Want to know how much Blanka weighs? Or what Chun Li's blood type is? Then Street Fighter 2 is the game for you. The manual is full of this kind of stuff. Why? Nobody knows. It plays no part in the game itself, and not even the most ardent Street Fighter fans could think the characters are, well, real. (Oh no! Thousands of Street Fighter fans.) Oh, what a faux pas!
For the benefit of folk who've managed to steer clear of the consoles, the saturation advertising and every playground in the world for the last six months. Street Fighter 2 is a beat-'em-up. But that's not all! (Thinks.) Oh, yes it is. (Cough.) (I remember that joke! Coo, takes me back a bit. Ed) it can be played two ways - either you're a single character out to beat up all the others in turn, or you take on a friend head-to-head. Whichever game you play, you'll have to master a complicated control method which involves pressing buttons and moving joysticks in strange ways. At least it's a little different, eh? Oh, please yourselves.
THE GOOD, THE BAD AND THE UGLY
Street Fighter 2 is crammed with good points, bad points and, erm, ugly points. (Congratulations! I take great pleasure in awarding you the trophy for Most Tenuously-Linked Headline On Page Twelve. Ed) It's as if two sets of programmers were employed - one lot, studious and talented, intent on coding the best conversion possible, and another group who, basically, are crap. Let's take a trip through the game to demonstrate.
Loading the program is a nightmare. It suffers from the worst ever Speccy multiload (yes folks, this 128K only game is a multiload... but it doesn't come on +3 disk). After loading the first bit, choosing a one- or two-player game, selecting your characters and the country they fight in, setting the difficulty level and defining the keys, you're presented with the message 'Start the tape'. No block names come up and there's no indication of which chunk of code the Speccy's looking for. So you have to let the tape run through the entire first side to pick up on the anonymous blocks the program wants. (Hope the two fighters you picked are near the beginning, because Street Fighter 2 comes on a C60 tape.) And, after the fighters have loaded, you have to turn over and load the background graphics (though to be fair, you can turn these off from the main menu). And, yup, you have to run through the lot with no idea of the section the Speccy is looking for.
Then! When you've finished your fight (which doesn't take that long) you have to rewind to the beginning of the first side (this is no joke, folks) and reload the entire thing to select your next opponent. Truly, a game where you spend more time loading than playing. Five words spring to mind: stupid, stupid, stupid, stupid and STUPID. I had to snap various levels on to my +D just to save enough time to play the game. Ooo. I'm annoyed. (Better move on to the good points then. Ed)
Once the game has loaded (AARGHH!) and an obliging relative has woken you up, you can get on with the serious business of hitting somebody rather a lot. As we said in the preview a couple of issues ago, the graphics are very big (like Final Fights) and very fast (not like Final Fights at all then). The level of detail is. to be jolly honest, stunning. Rarely has a late-period Speccy game looked so good. And the artists haven't shirked on the backgrounds either - they're also packed with excitingly grouped pixels. The sound is okayish - some white noise thumps and crunches - but nothing special. Still, eh? (Well put Ed) As mentioned above, control is a mixture of button pushing and odd joystick movements.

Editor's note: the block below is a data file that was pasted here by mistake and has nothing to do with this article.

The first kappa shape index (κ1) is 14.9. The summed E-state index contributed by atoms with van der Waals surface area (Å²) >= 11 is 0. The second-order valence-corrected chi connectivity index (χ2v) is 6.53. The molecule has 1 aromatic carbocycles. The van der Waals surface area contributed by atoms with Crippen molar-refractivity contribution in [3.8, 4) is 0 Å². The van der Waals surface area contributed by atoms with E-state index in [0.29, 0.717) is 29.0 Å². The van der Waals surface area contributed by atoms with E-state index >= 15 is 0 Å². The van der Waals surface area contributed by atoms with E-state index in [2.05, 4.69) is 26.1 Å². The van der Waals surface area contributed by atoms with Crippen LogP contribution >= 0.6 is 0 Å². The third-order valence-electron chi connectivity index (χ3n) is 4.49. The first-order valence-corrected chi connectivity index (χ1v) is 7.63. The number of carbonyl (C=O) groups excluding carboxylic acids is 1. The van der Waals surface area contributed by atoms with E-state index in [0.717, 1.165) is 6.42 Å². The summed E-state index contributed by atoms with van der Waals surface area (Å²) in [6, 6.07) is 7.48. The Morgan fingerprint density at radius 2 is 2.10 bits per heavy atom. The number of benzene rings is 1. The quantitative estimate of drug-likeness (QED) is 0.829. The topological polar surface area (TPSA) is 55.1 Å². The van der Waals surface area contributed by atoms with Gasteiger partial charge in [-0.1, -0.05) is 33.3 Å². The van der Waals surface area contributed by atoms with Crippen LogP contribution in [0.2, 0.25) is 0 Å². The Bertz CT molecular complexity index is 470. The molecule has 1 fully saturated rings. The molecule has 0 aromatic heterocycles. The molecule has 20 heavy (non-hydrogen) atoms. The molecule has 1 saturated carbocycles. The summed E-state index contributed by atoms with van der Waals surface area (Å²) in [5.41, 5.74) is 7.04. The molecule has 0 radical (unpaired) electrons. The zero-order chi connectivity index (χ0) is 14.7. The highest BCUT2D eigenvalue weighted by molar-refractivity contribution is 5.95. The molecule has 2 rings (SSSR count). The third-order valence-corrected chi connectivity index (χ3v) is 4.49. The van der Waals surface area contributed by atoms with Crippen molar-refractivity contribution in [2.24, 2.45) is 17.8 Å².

Apart from the obvious punching, jumping and kicking, each fighter has a load of secret moves. The trick is, you have to work out exactly what to push and pull in order to access them. Some are fairly straightforward - to make Ken punch up and knock out any jumping opponents you pull him down into a crouch, then hit jump and fire simultaneously - but the majority will only be found by twiddling everything in sight. (Have those notepads ready, folks.) in addition, the fighters have special attacks, like piledrivers, fireballs and so on. Luckily, the manual tells you how to do these. Phew, eh? Playing against a Speccy opponent, I very quickly got bored, gameplay being reduced to the oh-so-usual hit the buttons at random nonsense. However, with two players it's a whole different kettle of lemons.
IT'S A KNOCKOUT!
Sample two-player Street Fighter 2 game: 'Ha!' 'Aarghh!' 'Oh, come on!' 'You rat' 'I felt that!' 'You complete rat!' 'Bite yer head!' 'Rats!' 'Didn't see that one coming, did you?' 'I hate you.' 'Another go?' You get the idea. Because of the sheer variety of moves each player can make, a bit of strategy creeps in to the game in the form of deciding who's the best character to beat your opponent's champion. You find yourself trying all sorts of unlikely joystick combinations to try to unearth those secret moves. (There's nothing quite like unleashing a move that your opponent doesn't even know exists, heh heh heh.) It is, to put in non-YS, sensible language, incredibly good fun. Or, to put it in YS-y lingo, it's a stonking corker with marvy graphics and the elusive cherry of playability perched on top.
Even the atmosphere of corporate facelessness doesn't spoil the game. (Eh? Ed) Let me explain. (Oh good. Ed) The manual is quite smart, detailing most of the moves the characters can perform in a friendly and readable style. Then! When you load the game (AARGHH!) you get a message saying 'Due to machine limitations, this version may differ from examples in the manual." So, erm, what you're saying then, US Gold, is that unspecified portions of the the manual are, erm again, useless. Or in other words, the profit margin wasn't enough to print a bit of paper saying 'So-and-so moves aren't available on the Speccy version' rather than leaving you to work out whether the move is really missing, or whether you're just not trying to access it properly. Well, thanks a bunch. (Steady on, Jonathan. Ed) But enough of this scampish sarcasm. It's summary time!